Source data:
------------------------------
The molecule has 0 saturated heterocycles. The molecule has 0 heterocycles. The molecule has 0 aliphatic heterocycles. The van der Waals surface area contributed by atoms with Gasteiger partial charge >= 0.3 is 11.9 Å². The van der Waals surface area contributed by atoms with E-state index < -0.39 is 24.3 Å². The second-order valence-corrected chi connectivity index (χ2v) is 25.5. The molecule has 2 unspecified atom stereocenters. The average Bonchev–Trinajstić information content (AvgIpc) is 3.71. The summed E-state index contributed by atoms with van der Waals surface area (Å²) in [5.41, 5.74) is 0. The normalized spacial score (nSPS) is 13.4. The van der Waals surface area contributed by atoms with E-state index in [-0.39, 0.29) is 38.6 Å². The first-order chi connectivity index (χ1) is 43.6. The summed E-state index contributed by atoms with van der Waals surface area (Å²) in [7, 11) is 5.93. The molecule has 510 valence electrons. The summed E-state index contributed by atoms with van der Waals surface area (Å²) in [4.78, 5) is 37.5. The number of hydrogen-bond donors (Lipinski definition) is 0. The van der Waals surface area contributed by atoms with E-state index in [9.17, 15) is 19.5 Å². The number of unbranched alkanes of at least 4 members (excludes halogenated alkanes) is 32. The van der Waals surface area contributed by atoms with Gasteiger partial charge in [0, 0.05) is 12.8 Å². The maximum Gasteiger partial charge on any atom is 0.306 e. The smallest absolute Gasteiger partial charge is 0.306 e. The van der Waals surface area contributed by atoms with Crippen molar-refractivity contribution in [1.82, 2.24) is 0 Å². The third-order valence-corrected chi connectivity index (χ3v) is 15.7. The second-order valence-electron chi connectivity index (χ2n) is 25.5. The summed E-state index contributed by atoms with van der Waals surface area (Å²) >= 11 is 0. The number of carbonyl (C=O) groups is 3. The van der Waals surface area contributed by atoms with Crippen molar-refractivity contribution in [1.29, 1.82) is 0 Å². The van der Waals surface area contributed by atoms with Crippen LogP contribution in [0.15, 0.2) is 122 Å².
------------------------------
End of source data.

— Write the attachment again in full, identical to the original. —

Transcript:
The molecule has 0 saturated heterocycles. The molecule has 0 heterocycles. The molecule has 0 aliphatic heterocycles. The van der Waals surface area contributed by atoms with Gasteiger partial charge >= 0.3 is 11.9 Å². The van der Waals surface area contributed by atoms with E-state index < -0.39 is 24.3 Å². The second-order valence-corrected chi connectivity index (χ2v) is 25.5. The molecule has 2 unspecified atom stereocenters. The average Bonchev–Trinajstić information content (AvgIpc) is 3.71. The summed E-state index contributed by atoms with van der Waals surface area (Å²) in [5.41, 5.74) is 0. The normalized spacial score (nSPS) is 13.4. The van der Waals surface area contributed by atoms with E-state index in [-0.39, 0.29) is 38.6 Å². The first-order chi connectivity index (χ1) is 43.6. The summed E-state index contributed by atoms with van der Waals surface area (Å²) in [7, 11) is 5.93. The molecule has 510 valence electrons. The summed E-state index contributed by atoms with van der Waals surface area (Å²) in [4.78, 5) is 37.5. The number of hydrogen-bond donors (Lipinski definition) is 0. The van der Waals surface area contributed by atoms with E-state index in [9.17, 15) is 19.5 Å². The number of unbranched alkanes of at least 4 members (excludes halogenated alkanes) is 32. The van der Waals surface area contributed by atoms with Gasteiger partial charge in [0, 0.05) is 12.8 Å². The maximum Gasteiger partial charge on any atom is 0.306 e. The smallest absolute Gasteiger partial charge is 0.306 e. The van der Waals surface area contributed by atoms with Crippen molar-refractivity contribution in [1.82, 2.24) is 0 Å². The third-order valence-corrected chi connectivity index (χ3v) is 15.7. The second-order valence-electron chi connectivity index (χ2n) is 25.5. The summed E-state index contributed by atoms with van der Waals surface area (Å²) >= 11 is 0. The number of carbonyl (C=O) groups is 3. The van der Waals surface area contributed by atoms with Crippen molar-refractivity contribution in [1.29, 1.82) is 0 Å². The van der Waals surface area contributed by atoms with Crippen LogP contribution in [0.15, 0.2) is 122 Å².